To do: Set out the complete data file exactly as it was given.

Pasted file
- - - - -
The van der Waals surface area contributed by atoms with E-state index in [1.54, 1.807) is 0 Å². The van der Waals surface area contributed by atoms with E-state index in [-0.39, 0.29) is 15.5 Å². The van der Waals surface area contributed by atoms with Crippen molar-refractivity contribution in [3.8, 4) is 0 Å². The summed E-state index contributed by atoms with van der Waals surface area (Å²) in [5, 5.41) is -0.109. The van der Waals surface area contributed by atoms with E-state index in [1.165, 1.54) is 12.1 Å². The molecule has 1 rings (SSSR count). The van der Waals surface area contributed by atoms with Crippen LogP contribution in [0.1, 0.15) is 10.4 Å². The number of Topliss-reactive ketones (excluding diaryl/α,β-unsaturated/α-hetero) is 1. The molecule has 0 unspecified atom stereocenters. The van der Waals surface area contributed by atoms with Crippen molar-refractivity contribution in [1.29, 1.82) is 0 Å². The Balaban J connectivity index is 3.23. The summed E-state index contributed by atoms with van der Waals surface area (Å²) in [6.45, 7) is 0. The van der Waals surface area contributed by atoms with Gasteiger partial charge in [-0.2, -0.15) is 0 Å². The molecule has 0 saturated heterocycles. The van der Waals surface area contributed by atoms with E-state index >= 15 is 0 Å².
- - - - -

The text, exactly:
The van der Waals surface area contributed by atoms with E-state index in [1.54, 1.807) is 0 Å². The van der Waals surface area contributed by atoms with E-state index in [-0.39, 0.29) is 15.5 Å². The van der Waals surface area contributed by atoms with Crippen molar-refractivity contribution in [3.8, 4) is 0 Å². The summed E-state index contributed by atoms with van der Waals surface area (Å²) in [5, 5.41) is -0.109. The van der Waals surface area contributed by atoms with E-state index in [1.165, 1.54) is 12.1 Å². The molecule has 1 rings (SSSR count). The van der Waals surface area contributed by atoms with Crippen LogP contribution in [0.1, 0.15) is 10.4 Å². The number of Topliss-reactive ketones (excluding diaryl/α,β-unsaturated/α-hetero) is 1. The molecule has 0 unspecified atom stereocenters. The van der Waals surface area contributed by atoms with Crippen molar-refractivity contribution in [1.29, 1.82) is 0 Å². The Balaban J connectivity index is 3.23. The summed E-state index contributed by atoms with van der Waals surface area (Å²) in [6.45, 7) is 0. The van der Waals surface area contributed by atoms with Gasteiger partial charge in [-0.2, -0.15) is 0 Å². The molecule has 0 saturated heterocycles. The van der Waals surface area contributed by atoms with E-state index >= 15 is 0 Å².